In addition to the Underworld USA Trilogy, Ellroy also began to publish collections of crime reports, short stories, essays, memoirs, and other works. Many of these books contain content he had written for the magazine GQ. His most notable collection is My Dark Places (1996), which is a collection of memoirs and investigations surrounding his mother’s murder. When the LAPD failed to find his mother’s killer, Ellroy became perennially fascinated with the case, and in the 1990s, he hired a private investigator to help him solve it. My Dark Places chronicles this investigation and also includes essays where Ellroy reflects on how his mother’s murder influenced his life and career.

Currently, Ellroy is composing a Second L.A. Quartet, which is set during World War Two. He published the first installment, Perfidia, in 2014, and the second installment, titled This Storm, is set for publication in 2018. According to Ellroy, the Second L.A. Quartet will focus on WWII with particular emphasis on the injustice of the internment of the Japanese. He also recently released LAPD ’53 in 2015, which contains his writings about law enforcement and crime during that era in addition to photographs from the archives of the Los Angeles Police Museum.

Film Adaptations of Ellroy’s Writing

Due to their rich characters and multi-layered plotlines, James Ellroy’s novels have inspired many directors and screenwriters to adapt his work to film. However, in the majority of cases, writers fail to successfully bring Ellroy’s deep plots and characters to life on the silver screen. In 1988, for example, Ellroy’s Blood on the Moon (1984) became a made-for-TV movie called Cop (1988); however, critics did not receive the movie well, and Ellroy personally expressed his disappointment on many occasions.

The most well-known film adaptations of Ellroy’s writing come from his L.A. Quartet, L.A. Confidential (1997) and The Black Dahlia (2006). Unlike other film adaptations, L.A. Confidential opened to rave reviews and even received praise from Ellroy himself, whom described the film as a wonderful fluke. The film, which featured well-known actors such as Danny DeVito and Russell Crowe, deviated substantially from the book in order to condense the novel’s intense plotline into an audience-friendly script. L.A. Confidential was even nominated for numerous Academy Awards, winning Best Writing (Adapted Screenplay) as well as Best Supporting Actress.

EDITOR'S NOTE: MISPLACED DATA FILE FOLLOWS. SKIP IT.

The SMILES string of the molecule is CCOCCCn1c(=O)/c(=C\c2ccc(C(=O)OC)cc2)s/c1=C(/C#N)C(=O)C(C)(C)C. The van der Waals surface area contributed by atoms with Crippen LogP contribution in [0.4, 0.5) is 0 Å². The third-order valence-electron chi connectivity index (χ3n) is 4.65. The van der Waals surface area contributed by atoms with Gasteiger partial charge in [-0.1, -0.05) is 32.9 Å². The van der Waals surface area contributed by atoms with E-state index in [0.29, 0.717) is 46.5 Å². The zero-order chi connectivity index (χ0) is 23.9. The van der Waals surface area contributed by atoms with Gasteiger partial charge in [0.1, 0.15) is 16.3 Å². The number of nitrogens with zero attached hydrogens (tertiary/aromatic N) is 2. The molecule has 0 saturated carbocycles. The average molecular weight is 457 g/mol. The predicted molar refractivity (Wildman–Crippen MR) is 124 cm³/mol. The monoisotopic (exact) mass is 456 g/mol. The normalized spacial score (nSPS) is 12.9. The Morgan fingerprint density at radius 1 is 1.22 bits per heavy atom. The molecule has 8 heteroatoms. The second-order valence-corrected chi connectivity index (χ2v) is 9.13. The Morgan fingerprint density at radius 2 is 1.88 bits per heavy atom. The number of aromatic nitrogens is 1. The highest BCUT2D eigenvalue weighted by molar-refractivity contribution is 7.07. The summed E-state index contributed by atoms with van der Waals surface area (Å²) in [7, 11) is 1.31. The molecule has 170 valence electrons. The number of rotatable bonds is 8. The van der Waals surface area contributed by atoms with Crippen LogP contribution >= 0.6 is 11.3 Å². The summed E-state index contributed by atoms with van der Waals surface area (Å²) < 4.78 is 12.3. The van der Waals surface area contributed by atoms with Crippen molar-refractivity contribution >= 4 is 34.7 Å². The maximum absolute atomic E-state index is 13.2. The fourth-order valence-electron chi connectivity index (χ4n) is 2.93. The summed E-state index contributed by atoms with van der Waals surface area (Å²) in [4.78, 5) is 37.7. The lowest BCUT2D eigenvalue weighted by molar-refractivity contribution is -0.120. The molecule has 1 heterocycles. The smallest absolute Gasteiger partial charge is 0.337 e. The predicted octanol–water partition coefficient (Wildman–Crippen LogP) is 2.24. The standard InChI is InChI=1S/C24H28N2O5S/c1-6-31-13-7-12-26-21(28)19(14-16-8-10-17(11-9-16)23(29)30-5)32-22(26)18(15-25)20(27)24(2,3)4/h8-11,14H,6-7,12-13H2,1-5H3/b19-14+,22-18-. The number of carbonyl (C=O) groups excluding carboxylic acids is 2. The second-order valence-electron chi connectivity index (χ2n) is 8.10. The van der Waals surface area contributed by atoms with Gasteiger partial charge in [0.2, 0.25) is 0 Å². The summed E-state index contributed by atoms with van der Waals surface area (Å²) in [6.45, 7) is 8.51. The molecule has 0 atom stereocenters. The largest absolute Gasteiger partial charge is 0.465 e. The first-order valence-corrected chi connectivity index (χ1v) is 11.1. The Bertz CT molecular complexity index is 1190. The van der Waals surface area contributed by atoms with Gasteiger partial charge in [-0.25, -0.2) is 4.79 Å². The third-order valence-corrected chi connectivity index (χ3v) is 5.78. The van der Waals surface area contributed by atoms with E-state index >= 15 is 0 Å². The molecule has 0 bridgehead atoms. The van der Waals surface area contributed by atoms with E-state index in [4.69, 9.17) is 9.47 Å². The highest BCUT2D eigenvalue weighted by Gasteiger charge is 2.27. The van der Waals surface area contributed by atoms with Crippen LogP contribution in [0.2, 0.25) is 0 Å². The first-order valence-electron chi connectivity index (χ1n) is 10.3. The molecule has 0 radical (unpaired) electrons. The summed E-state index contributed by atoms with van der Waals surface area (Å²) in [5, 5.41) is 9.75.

Unlike L.A. Confidential, Brian De Palma and Josh Friedman’s The Black Dahlia (2006) did not receive much positive feedback and failed to win Ellroy’s approval. Although the film featured Hollywood superstars like Scarlett Johansson and Hilary Swank, the film received only mediocre reviews. Rotten Tomatoes, for example, gives the film a mere thirty-two percent rating, stating: “though this ambitious noir crime-drama captures the atmosphere of its era, it suffers from subpar performances, a convoluted story, and the inevitable comparisons to other, more successful films of its genre.” Unfortunately, The Black Dahlia movie failed to capture the depth and complexity of Ellroy’s original novel.

Ellroy’s writings have also acted as the basis for films such as Dark Blue (2002) and Rampart (2011), but none of these other films have attained the critical and box office success of L.A. Confidential. Interestingly, despite the apparent popularity of his novels and stories among producers and screenwriters, Ellroy has not become heavily involved in the production of any films based off of his work. He does, however, happily offer his criticism of the films’ ability to bring his work to life on the silver screen. He has openly praised L.A. Confidential and even lists it among his favorite crime movies. On the other hand, he predicted The Black Dahlia to be an “intriguing flop.”

A Note About this Website